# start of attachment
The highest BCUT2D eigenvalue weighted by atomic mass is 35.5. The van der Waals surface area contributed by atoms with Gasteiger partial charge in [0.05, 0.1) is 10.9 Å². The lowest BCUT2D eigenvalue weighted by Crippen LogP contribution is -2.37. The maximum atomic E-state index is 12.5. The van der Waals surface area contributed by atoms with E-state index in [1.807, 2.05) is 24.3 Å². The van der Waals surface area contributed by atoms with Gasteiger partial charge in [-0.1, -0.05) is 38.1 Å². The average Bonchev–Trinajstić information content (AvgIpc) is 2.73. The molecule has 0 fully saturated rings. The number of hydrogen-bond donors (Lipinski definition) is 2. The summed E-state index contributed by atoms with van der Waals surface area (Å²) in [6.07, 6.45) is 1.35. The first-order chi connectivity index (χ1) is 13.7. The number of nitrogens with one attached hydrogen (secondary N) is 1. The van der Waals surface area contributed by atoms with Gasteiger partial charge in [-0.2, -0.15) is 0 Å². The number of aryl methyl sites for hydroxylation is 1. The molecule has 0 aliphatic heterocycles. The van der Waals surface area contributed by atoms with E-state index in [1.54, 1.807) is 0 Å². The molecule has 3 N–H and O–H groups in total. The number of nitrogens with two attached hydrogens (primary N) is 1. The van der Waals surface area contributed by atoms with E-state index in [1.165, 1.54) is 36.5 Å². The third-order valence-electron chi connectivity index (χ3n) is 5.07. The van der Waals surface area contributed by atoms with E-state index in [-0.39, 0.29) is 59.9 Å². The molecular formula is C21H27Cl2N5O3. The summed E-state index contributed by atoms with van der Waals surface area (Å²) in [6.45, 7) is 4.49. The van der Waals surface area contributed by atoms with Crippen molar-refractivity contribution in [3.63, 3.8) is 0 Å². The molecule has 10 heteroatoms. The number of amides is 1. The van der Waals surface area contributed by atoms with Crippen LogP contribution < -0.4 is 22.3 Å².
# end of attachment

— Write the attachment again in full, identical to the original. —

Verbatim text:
The highest BCUT2D eigenvalue weighted by atomic mass is 35.5. The van der Waals surface area contributed by atoms with Gasteiger partial charge in [0.05, 0.1) is 10.9 Å². The lowest BCUT2D eigenvalue weighted by Crippen LogP contribution is -2.37. The maximum atomic E-state index is 12.5. The van der Waals surface area contributed by atoms with E-state index in [1.807, 2.05) is 24.3 Å². The van der Waals surface area contributed by atoms with Gasteiger partial charge in [-0.1, -0.05) is 38.1 Å². The average Bonchev–Trinajstić information content (AvgIpc) is 2.73. The molecule has 0 fully saturated rings. The number of hydrogen-bond donors (Lipinski definition) is 2. The summed E-state index contributed by atoms with van der Waals surface area (Å²) in [6.07, 6.45) is 1.35. The first-order chi connectivity index (χ1) is 13.7. The number of nitrogens with one attached hydrogen (secondary N) is 1. The van der Waals surface area contributed by atoms with Gasteiger partial charge in [-0.2, -0.15) is 0 Å². The number of aryl methyl sites for hydroxylation is 1. The molecule has 0 aliphatic heterocycles. The van der Waals surface area contributed by atoms with E-state index in [1.54, 1.807) is 0 Å². The molecule has 3 N–H and O–H groups in total. The number of nitrogens with two attached hydrogens (primary N) is 1. The van der Waals surface area contributed by atoms with E-state index in [1.165, 1.54) is 36.5 Å². The third-order valence-electron chi connectivity index (χ3n) is 5.07. The van der Waals surface area contributed by atoms with E-state index in [-0.39, 0.29) is 59.9 Å². The molecular formula is C21H27Cl2N5O3. The summed E-state index contributed by atoms with van der Waals surface area (Å²) in [6.45, 7) is 4.49. The van der Waals surface area contributed by atoms with Crippen molar-refractivity contribution in [3.63, 3.8) is 0 Å². The molecule has 10 heteroatoms. The number of amides is 1. The van der Waals surface area contributed by atoms with Crippen LogP contribution < -0.4 is 22.3 Å².